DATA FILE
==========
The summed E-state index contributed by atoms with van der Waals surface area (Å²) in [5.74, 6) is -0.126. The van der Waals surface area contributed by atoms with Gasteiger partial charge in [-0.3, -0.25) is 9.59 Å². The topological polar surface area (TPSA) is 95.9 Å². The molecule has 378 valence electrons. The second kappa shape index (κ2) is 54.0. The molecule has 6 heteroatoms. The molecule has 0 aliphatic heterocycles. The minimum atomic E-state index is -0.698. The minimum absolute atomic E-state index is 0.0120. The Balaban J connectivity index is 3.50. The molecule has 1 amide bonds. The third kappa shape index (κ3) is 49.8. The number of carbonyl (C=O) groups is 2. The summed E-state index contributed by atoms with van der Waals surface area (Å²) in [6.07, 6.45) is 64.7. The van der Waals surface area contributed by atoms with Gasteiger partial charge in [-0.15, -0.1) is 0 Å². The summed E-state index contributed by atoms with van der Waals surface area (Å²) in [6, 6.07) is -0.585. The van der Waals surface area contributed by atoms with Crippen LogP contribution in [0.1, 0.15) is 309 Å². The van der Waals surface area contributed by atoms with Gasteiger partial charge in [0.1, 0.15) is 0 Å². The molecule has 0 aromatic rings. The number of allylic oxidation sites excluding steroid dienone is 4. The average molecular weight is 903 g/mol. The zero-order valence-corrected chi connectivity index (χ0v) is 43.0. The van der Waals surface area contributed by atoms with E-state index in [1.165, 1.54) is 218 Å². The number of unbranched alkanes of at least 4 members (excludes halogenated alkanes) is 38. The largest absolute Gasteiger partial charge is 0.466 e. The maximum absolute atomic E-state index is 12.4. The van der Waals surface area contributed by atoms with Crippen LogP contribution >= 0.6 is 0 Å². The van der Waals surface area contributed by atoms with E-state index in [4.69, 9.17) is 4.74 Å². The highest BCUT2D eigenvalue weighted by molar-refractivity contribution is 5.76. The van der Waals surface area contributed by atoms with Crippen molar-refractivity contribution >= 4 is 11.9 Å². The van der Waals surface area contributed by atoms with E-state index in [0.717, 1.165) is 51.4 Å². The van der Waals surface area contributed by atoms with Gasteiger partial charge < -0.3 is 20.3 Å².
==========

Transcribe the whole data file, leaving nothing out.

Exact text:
The summed E-state index contributed by atoms with van der Waals surface area (Å²) in [5.74, 6) is -0.126. The van der Waals surface area contributed by atoms with Gasteiger partial charge in [-0.3, -0.25) is 9.59 Å². The topological polar surface area (TPSA) is 95.9 Å². The molecule has 378 valence electrons. The second kappa shape index (κ2) is 54.0. The molecule has 6 heteroatoms. The molecule has 0 aliphatic heterocycles. The minimum atomic E-state index is -0.698. The minimum absolute atomic E-state index is 0.0120. The Balaban J connectivity index is 3.50. The molecule has 1 amide bonds. The third kappa shape index (κ3) is 49.8. The number of carbonyl (C=O) groups is 2. The summed E-state index contributed by atoms with van der Waals surface area (Å²) in [6.07, 6.45) is 64.7. The van der Waals surface area contributed by atoms with Gasteiger partial charge in [-0.15, -0.1) is 0 Å². The summed E-state index contributed by atoms with van der Waals surface area (Å²) in [6, 6.07) is -0.585. The van der Waals surface area contributed by atoms with Crippen LogP contribution in [0.1, 0.15) is 309 Å². The van der Waals surface area contributed by atoms with Gasteiger partial charge in [0.1, 0.15) is 0 Å². The molecule has 0 aromatic rings. The number of allylic oxidation sites excluding steroid dienone is 4. The average molecular weight is 903 g/mol. The zero-order valence-corrected chi connectivity index (χ0v) is 43.0. The van der Waals surface area contributed by atoms with E-state index in [1.165, 1.54) is 218 Å². The number of unbranched alkanes of at least 4 members (excludes halogenated alkanes) is 38. The largest absolute Gasteiger partial charge is 0.466 e. The maximum absolute atomic E-state index is 12.4. The van der Waals surface area contributed by atoms with Crippen LogP contribution >= 0.6 is 0 Å². The van der Waals surface area contributed by atoms with E-state index in [4.69, 9.17) is 4.74 Å². The highest BCUT2D eigenvalue weighted by molar-refractivity contribution is 5.76. The van der Waals surface area contributed by atoms with Crippen molar-refractivity contribution >= 4 is 11.9 Å². The van der Waals surface area contributed by atoms with E-state index in [0.717, 1.165) is 51.4 Å². The van der Waals surface area contributed by atoms with Gasteiger partial charge < -0.3 is 20.3 Å².